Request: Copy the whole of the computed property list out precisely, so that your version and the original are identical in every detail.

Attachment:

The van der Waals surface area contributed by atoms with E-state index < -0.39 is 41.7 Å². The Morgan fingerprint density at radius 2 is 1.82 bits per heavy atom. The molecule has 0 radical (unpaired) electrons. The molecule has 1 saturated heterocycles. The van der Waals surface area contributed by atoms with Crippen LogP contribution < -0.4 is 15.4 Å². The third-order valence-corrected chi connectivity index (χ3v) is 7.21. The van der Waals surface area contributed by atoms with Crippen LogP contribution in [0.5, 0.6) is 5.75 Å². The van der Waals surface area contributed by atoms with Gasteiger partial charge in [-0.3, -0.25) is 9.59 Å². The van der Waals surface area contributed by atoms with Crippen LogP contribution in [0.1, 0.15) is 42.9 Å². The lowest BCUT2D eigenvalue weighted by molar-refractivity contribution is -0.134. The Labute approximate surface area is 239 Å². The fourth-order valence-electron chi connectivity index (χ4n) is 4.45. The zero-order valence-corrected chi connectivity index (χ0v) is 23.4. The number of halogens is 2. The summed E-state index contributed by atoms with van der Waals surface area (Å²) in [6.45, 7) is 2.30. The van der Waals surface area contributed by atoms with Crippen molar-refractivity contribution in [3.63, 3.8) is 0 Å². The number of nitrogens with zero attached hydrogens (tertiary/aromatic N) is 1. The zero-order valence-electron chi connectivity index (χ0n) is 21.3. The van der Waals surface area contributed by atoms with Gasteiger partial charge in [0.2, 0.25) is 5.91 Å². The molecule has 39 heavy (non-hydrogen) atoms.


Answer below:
The van der Waals surface area contributed by atoms with E-state index < -0.39 is 41.7 Å². The Morgan fingerprint density at radius 2 is 1.82 bits per heavy atom. The molecule has 0 radical (unpaired) electrons. The molecule has 1 saturated heterocycles. The van der Waals surface area contributed by atoms with Crippen LogP contribution < -0.4 is 15.4 Å². The third-order valence-corrected chi connectivity index (χ3v) is 7.21. The van der Waals surface area contributed by atoms with Crippen LogP contribution in [0.5, 0.6) is 5.75 Å². The van der Waals surface area contributed by atoms with Gasteiger partial charge in [-0.3, -0.25) is 9.59 Å². The van der Waals surface area contributed by atoms with Crippen LogP contribution in [0.1, 0.15) is 42.9 Å². The lowest BCUT2D eigenvalue weighted by molar-refractivity contribution is -0.134. The Labute approximate surface area is 239 Å². The fourth-order valence-electron chi connectivity index (χ4n) is 4.45. The zero-order valence-corrected chi connectivity index (χ0v) is 23.4. The number of halogens is 2. The summed E-state index contributed by atoms with van der Waals surface area (Å²) in [6.45, 7) is 2.30. The van der Waals surface area contributed by atoms with Crippen molar-refractivity contribution in [3.63, 3.8) is 0 Å². The number of nitrogens with zero attached hydrogens (tertiary/aromatic N) is 1. The zero-order valence-electron chi connectivity index (χ0n) is 21.3. The van der Waals surface area contributed by atoms with Gasteiger partial charge in [0.2, 0.25) is 5.91 Å². The molecule has 39 heavy (non-hydrogen) atoms.